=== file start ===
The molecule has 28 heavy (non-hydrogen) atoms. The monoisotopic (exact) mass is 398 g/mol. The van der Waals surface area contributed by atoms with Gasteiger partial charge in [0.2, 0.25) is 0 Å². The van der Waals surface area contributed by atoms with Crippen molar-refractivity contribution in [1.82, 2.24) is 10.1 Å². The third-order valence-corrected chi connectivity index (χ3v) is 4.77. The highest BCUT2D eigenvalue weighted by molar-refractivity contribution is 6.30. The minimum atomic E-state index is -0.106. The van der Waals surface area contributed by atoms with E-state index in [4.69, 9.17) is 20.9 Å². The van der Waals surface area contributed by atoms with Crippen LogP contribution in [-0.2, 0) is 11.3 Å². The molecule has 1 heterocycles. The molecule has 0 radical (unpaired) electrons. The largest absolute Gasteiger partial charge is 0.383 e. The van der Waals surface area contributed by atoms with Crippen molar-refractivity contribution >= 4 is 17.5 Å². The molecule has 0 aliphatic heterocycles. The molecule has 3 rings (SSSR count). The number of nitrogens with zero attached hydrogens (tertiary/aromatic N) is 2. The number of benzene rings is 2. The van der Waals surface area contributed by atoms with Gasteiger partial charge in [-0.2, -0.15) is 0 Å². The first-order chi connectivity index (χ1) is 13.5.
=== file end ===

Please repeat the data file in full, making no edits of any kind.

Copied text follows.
The molecule has 28 heavy (non-hydrogen) atoms. The monoisotopic (exact) mass is 398 g/mol. The van der Waals surface area contributed by atoms with Gasteiger partial charge in [0.2, 0.25) is 0 Å². The van der Waals surface area contributed by atoms with Crippen molar-refractivity contribution in [1.82, 2.24) is 10.1 Å². The third-order valence-corrected chi connectivity index (χ3v) is 4.77. The highest BCUT2D eigenvalue weighted by molar-refractivity contribution is 6.30. The minimum atomic E-state index is -0.106. The van der Waals surface area contributed by atoms with E-state index in [4.69, 9.17) is 20.9 Å². The van der Waals surface area contributed by atoms with Crippen LogP contribution in [-0.2, 0) is 11.3 Å². The molecule has 1 heterocycles. The molecule has 0 radical (unpaired) electrons. The largest absolute Gasteiger partial charge is 0.383 e. The van der Waals surface area contributed by atoms with Crippen molar-refractivity contribution >= 4 is 17.5 Å². The molecule has 0 aliphatic heterocycles. The molecule has 3 rings (SSSR count). The number of nitrogens with zero attached hydrogens (tertiary/aromatic N) is 2. The number of benzene rings is 2. The van der Waals surface area contributed by atoms with Gasteiger partial charge in [-0.2, -0.15) is 0 Å². The first-order chi connectivity index (χ1) is 13.5.